Former Piracy Defendant Files Class-Action Lawsuit Against RIAA, Alleges Racketeering

A woman who was sued by the record industry for alleged copyright infringement has struck back with a putative class-action lawsuit charging the Recording Industry Association of America with racketeering.

In a 108-page complaint filed in federal district court in Portland, Ore., former defendant Tanya Andersen alleges that the four major record labels conspired with investigative firm MediaSentry "to devise an investigation scheme that was both illegal and seriously flawed."

In addition to federal and state racketeering counts against the RIAA and MediaSentry, her complaint includes a host of other charges including intentional infliction of emotional distress, negligence, abuse of process and invasion of privacy. Andersen, who seeks to bring a class action on behalf of all people wrongly targeted by the RIAA, is asking for an injunction and damages of more than $5 million.

The RIAA had previously accused Andersen of using the peer-to-peer service Kazaa to steal music. The industry group last year dropped that lawsuit for lack of evidence and she filed a countersuit. Last month, a federal district court judge dismissed the bulk of her claims for vagueness, but gave her until the end of last week to file an amended petition.



RIAA Senior Vice President for Communications Jonathan Lamy said in a statement that it was "unfortunate that this case continues to drag on after the court previously deemed all of Ms. Anderson's claims inadequate." He added that the RIAA hopes to "resolve the case in short order."

Faced with declining sales and the easy availability of pirated music online, the RIAA in 2003 began pursuing a strategy of suing individuals for copyright infringement. Since then, the industry has targeted more than 20,000 individuals, many of whom have settled without going to court.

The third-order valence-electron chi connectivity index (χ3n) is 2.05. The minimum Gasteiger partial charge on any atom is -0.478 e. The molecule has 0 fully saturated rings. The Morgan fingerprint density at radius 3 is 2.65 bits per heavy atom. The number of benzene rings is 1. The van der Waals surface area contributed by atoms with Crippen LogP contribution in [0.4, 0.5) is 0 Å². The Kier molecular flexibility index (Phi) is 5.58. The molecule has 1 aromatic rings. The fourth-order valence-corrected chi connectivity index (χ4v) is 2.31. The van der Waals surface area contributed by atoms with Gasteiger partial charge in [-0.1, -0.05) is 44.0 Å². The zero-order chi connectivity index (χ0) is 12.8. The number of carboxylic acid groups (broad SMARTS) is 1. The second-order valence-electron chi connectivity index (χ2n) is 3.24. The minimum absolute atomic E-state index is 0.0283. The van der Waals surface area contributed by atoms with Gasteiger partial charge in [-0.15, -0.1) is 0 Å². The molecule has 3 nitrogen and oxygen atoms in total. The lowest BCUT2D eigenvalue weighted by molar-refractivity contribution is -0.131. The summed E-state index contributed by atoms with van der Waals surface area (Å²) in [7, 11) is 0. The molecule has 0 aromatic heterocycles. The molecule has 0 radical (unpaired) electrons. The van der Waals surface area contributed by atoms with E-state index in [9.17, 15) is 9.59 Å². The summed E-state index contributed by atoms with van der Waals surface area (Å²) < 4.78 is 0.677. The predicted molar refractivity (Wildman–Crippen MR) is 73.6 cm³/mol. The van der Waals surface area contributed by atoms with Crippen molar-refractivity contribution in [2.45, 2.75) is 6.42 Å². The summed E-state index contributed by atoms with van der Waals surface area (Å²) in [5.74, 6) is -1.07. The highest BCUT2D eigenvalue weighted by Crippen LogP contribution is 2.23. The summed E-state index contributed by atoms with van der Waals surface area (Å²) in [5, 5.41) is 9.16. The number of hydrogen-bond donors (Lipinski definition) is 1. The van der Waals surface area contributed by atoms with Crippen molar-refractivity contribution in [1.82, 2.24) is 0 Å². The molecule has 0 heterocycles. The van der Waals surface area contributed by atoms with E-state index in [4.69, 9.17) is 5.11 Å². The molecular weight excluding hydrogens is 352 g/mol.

Andersen is now arguing that the RIAA has brought many of these cases without sufficient evidence of copyright infringement--a tactic she describes as "shamigation." "These cases are objectively baseless, automated, and pursued by the thousands without regard to their individual merits or the harm they cause. This sham litigation enterprise must be stopped," states the complaint.

Andersen also takes issue with the RIAA's use of MediaSentry investigators who, she alleges, "claim to have illegally entered the hard drives of tens of thousands of private American citizens to look for music recordings stored there."

MediaSentry scours peer-to-peer services like Kazaa for pirated music, traces it to an IP addresses, then turns it over to the RIAA, which issues subpoenas to network operators.

Andersen has charged that such investigations violate her privacy and are illegal because MediaSentry is not a licensed investigator. Other people targeted by the RIAA have also recently started raising that argument, which courts are now considering in other cases pending in Oregon, Massachusetts, New York and other states. In Massachusetts, it came out in court documents that the state police have sent MediaSentry a cease and desist letter for conducting private investigations without a license.

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